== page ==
Fire Risk Assessment News

Fire safety decision-makers ‘need guidance’

Fire safety decision-makers 'need guidance'

The ‘think-tank’ – which included three MPs – highlighted the need for more robust information which could also act as a building management tool to help bring clarity to the risk process.

The group was brought together by Exova Warrington fire in Westminster to debate the issue: Is it Time for Certification of Buildings? It included Shadow Fire Minister Chris Williamson, MP and joint chair of the all-party Parliamentary Fire Safety Group Roger Williams and MP and secretary of the all-party Parliamentary Fire Safety Group, Jim Fitzpatrick.

Jonathan O’Neill, managing director of the Fire Protection Association, said: “I find the current hands-off approach to building regulations quite disturbing. We are not mandatory testing building systems and products in this country.

“As an industry we are fragmented and if we can create clearer guidance for the responsible person it would be much better and would provide a statutory defence in law should it be needed. We have to educate and get the responsible people on side to reduce the risk.”

Under the Regulatory Reform (Fire Safety) Order 2005, the ‘responsible person’ – that is the owner, manager or employer – must carry out a fire safety risk assessment and implement and maintain a fire management plan.

Chris Hughes, certification manager Exova Warrington fire, said: “There is currently no requirement for fire safety compliance in the UK. Products are tested independently but then they are only as good as the person installing it. The end user relies on these people being good at what they do – how are they to find them?

MP Jim Fitzpatrick, secretary of the all-party Fire Safety Group, pointed out that the history of fire safety legislation is built on tragedies and questioned whether the fire risk assessment process in place is future-proof.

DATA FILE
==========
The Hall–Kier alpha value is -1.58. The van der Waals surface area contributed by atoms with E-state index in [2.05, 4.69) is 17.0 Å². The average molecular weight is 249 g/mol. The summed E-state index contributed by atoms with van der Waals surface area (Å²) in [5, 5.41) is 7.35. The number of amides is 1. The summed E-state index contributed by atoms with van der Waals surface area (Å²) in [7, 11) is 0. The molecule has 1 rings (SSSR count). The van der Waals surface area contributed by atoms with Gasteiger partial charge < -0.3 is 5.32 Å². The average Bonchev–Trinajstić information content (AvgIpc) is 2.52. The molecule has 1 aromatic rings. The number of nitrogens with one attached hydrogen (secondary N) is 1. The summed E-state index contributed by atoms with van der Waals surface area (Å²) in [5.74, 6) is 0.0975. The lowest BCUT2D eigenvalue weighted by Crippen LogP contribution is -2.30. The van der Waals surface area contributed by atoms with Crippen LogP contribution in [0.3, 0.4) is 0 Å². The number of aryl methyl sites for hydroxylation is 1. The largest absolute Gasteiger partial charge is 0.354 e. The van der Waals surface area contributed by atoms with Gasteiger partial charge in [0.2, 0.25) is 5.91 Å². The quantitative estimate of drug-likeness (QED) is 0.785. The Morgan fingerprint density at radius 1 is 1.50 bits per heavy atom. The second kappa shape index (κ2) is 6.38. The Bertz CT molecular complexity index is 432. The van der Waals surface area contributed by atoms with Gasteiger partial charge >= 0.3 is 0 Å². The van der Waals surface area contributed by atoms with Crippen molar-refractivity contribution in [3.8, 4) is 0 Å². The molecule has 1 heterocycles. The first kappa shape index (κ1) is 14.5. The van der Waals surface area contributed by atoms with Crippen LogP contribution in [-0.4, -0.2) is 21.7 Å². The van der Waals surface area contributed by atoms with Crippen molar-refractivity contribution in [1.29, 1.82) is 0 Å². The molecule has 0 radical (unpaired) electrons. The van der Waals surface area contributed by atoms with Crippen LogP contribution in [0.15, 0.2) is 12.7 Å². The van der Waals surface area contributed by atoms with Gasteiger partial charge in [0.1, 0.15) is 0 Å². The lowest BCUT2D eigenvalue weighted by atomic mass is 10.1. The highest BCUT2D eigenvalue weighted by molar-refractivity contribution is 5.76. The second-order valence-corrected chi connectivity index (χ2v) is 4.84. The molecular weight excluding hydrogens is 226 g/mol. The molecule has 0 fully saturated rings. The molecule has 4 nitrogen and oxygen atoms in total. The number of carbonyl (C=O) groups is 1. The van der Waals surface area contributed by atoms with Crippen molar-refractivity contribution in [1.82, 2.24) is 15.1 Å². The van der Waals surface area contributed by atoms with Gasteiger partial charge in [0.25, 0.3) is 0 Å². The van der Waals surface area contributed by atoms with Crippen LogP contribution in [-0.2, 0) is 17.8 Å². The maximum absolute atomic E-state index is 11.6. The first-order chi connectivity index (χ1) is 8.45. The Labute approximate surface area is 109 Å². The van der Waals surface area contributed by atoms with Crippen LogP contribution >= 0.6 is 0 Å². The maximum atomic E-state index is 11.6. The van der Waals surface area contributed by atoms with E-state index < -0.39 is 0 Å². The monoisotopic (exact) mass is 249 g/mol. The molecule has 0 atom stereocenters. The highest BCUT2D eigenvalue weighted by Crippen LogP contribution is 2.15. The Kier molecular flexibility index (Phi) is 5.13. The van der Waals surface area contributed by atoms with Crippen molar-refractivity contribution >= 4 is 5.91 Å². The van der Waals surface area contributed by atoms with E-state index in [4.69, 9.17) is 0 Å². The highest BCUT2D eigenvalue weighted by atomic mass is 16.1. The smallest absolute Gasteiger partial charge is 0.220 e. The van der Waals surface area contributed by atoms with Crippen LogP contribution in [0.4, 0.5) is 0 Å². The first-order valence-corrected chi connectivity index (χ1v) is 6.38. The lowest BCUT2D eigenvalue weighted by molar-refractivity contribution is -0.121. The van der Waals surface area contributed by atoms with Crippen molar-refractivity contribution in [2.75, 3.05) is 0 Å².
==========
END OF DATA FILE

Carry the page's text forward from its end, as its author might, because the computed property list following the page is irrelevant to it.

Mr Fitzpatrick said it was good to see the industry coming together to discuss and take hold of the situation, and said the all-party group was ready to help improve the profile and needs of the industry.

Brian Martin, building regulations lead (fire safety) for the Department for Communities and Local Government, suggested there is scope to improve the way people protect their buildings with additional guidance in ‘simple terms’ which can be understood by all concerned.

He was supported by Shadow Fire Minister Chris Williamson, MP, who said: “A voluntary scheme would be a step in the right direction, and the challenge must be that the people at the bottom of the chain must be brought upwards.”

The meeting agreed to explore ways of further developing voluntary guidance for the responsible person which could be developed as a form of building management guidance for the longer term.

The panel also included: Tim Humphreys, property policy lead, Association of British Insurers; Wilf Butcher, chief executive, Association of Specialist Fire Protection; Jonathan Herrick, enforcement lead, Chief Fire Officers’ Association; Martin Taylor, director, Local Authority Building Control; Mike Wood, chairman Fire Safety Development Group and head of fire protection, Pilkington UK (Glass & Glazing Design).